How to Find the Perfect Wedding Dress

wedding dress

A wedding dress is one of the most significant purchases that any woman will ever make. It’s a dress that will likely only be worn once, and one that will be cherished for the rest of her life. It’s a dress that will be featured in hundreds of photos that will decorate the walls of her home, her phone’s camera roll and potentially a large portion of her Instagram feed.

This is why it’s no surprise that so many brides spend a great deal of time and money trying to find the perfect gown. In fact, on average it takes six months for a bride to find her dream dress!

While some brides are looking to take a more minimal approach and opt for a strapless, sheath or off-the-shoulder silhouette, the majority of women are searching for that perfect gown that will show off their figure. The neckline of a dress is often the most challenging aspect to choose, as it frames your face, defines your hairstyle and can influence the type of jewelry you’ll wear. Luckily, modern cell and smart phones allow brides to snap a picture of themselves in a variety of dresses, which can help them see right away which styles look best on them.

Choosing the right fabric is also an important decision for any bride. Different fabrics produce a different effect, and one dress can look drastically different when made from two different materials. The texture, weight and movement of a wedding dress can all be impacted by the material from which it is constructed.

Another factor that can impact the look of a wedding dress is its length. Longer trains, such as a Watteau or sweep train, are traditionally more formal, while shorter train lengths like a tea-length or court train are considered more casual.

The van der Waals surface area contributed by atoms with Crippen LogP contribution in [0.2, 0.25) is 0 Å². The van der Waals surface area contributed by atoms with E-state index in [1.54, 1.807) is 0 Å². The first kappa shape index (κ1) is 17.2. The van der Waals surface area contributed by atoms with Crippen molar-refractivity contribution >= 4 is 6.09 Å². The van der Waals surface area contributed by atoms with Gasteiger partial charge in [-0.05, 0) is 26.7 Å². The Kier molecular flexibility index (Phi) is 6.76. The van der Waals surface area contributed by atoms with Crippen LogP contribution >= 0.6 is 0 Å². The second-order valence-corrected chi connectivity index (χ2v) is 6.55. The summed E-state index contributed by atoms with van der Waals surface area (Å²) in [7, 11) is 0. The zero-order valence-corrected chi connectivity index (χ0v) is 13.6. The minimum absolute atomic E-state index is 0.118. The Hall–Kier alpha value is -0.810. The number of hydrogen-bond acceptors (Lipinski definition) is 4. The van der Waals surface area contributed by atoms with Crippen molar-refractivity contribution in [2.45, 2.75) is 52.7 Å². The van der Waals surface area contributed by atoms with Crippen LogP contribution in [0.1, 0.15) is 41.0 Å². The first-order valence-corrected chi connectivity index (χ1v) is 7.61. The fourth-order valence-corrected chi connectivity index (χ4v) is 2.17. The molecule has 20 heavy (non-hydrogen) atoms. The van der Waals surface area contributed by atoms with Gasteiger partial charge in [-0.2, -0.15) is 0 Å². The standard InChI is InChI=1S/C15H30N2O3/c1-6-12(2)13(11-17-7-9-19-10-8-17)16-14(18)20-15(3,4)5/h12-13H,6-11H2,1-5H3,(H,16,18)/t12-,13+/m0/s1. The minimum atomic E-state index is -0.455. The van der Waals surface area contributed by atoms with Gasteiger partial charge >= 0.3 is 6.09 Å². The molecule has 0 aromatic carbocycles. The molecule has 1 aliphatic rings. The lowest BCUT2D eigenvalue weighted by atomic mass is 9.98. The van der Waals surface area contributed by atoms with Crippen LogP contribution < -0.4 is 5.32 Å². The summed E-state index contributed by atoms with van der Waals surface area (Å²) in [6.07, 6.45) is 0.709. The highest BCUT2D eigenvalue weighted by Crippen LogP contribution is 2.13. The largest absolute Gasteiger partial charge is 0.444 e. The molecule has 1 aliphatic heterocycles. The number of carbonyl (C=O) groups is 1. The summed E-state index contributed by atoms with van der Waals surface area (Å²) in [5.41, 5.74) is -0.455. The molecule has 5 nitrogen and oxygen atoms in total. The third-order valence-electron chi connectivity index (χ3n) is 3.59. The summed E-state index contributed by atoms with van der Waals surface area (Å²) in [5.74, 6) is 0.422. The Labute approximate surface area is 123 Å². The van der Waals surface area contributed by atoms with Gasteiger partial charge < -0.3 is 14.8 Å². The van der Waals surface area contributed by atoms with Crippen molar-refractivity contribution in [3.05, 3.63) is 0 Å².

Even a simple gown can be made more elaborate by adding lace, beading or other embellishments. These details can be sewn onto the skirt, bodice or sleeves of a dress. Some brides may also choose to have a bustle attached to their gown, which is a set of hooks and buttons that can be fastened to the back of a dress. This allows a bride to move around more easily at the reception without having to pick up her long train.

A common misconception is that a wedding dress is always white, but the truth is that white was only established as the default color for brides by the middle of the nineteenth century. Before that, brides wore any color that was appropriate for the occasion or their status in society.

As brides continue to experiment with nontraditional colors, they’re also embracing more elaborate designs. Whether it’s Rihanna in a bedazzled Adam Selman gown or Zoe Kravitz in a silver mesh mini, some brides are taking risks with their wedding dresses and are showing off more skin than they’ve ever done before. However, it’s important to remember that a bride should never feel obligated to show off too much.

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